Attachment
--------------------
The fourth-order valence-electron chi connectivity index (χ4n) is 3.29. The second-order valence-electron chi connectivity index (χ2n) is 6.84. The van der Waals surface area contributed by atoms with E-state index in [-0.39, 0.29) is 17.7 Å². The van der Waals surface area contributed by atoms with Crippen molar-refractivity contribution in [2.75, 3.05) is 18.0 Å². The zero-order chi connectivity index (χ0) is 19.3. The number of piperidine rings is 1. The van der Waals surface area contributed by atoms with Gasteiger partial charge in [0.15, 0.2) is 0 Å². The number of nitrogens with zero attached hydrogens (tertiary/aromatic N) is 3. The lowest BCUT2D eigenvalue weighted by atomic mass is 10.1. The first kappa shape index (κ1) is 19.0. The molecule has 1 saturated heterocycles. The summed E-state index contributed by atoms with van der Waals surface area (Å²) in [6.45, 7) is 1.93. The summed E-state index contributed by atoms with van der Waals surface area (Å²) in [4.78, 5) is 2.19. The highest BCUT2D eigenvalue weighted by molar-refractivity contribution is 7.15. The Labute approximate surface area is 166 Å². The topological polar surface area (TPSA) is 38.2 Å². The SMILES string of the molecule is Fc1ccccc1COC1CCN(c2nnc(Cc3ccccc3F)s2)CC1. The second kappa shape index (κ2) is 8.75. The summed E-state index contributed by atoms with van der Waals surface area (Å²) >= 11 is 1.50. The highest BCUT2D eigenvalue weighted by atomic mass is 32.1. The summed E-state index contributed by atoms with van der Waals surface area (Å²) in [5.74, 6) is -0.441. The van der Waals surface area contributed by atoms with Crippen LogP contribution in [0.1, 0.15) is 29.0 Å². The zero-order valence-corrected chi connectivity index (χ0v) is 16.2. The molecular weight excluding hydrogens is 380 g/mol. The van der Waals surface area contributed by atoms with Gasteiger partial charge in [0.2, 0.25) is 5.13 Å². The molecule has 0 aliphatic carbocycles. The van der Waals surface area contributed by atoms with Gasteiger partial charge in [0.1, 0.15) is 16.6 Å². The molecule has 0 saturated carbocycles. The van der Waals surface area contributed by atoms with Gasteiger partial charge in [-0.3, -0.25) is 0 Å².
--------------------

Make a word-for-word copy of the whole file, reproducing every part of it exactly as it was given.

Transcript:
The fourth-order valence-electron chi connectivity index (χ4n) is 3.29. The second-order valence-electron chi connectivity index (χ2n) is 6.84. The van der Waals surface area contributed by atoms with E-state index in [-0.39, 0.29) is 17.7 Å². The van der Waals surface area contributed by atoms with Crippen molar-refractivity contribution in [2.75, 3.05) is 18.0 Å². The zero-order chi connectivity index (χ0) is 19.3. The number of piperidine rings is 1. The van der Waals surface area contributed by atoms with Gasteiger partial charge in [0.15, 0.2) is 0 Å². The number of nitrogens with zero attached hydrogens (tertiary/aromatic N) is 3. The lowest BCUT2D eigenvalue weighted by atomic mass is 10.1. The first kappa shape index (κ1) is 19.0. The molecule has 1 saturated heterocycles. The summed E-state index contributed by atoms with van der Waals surface area (Å²) in [6.45, 7) is 1.93. The summed E-state index contributed by atoms with van der Waals surface area (Å²) in [4.78, 5) is 2.19. The highest BCUT2D eigenvalue weighted by molar-refractivity contribution is 7.15. The Labute approximate surface area is 166 Å². The topological polar surface area (TPSA) is 38.2 Å². The SMILES string of the molecule is Fc1ccccc1COC1CCN(c2nnc(Cc3ccccc3F)s2)CC1. The second kappa shape index (κ2) is 8.75. The summed E-state index contributed by atoms with van der Waals surface area (Å²) >= 11 is 1.50. The highest BCUT2D eigenvalue weighted by atomic mass is 32.1. The summed E-state index contributed by atoms with van der Waals surface area (Å²) in [5.74, 6) is -0.441. The van der Waals surface area contributed by atoms with Crippen LogP contribution in [0.1, 0.15) is 29.0 Å². The zero-order valence-corrected chi connectivity index (χ0v) is 16.2. The molecular weight excluding hydrogens is 380 g/mol. The van der Waals surface area contributed by atoms with Gasteiger partial charge in [0.2, 0.25) is 5.13 Å². The molecule has 0 aliphatic carbocycles. The van der Waals surface area contributed by atoms with Gasteiger partial charge in [0.1, 0.15) is 16.6 Å². The molecule has 0 saturated carbocycles. The van der Waals surface area contributed by atoms with Gasteiger partial charge in [-0.3, -0.25) is 0 Å².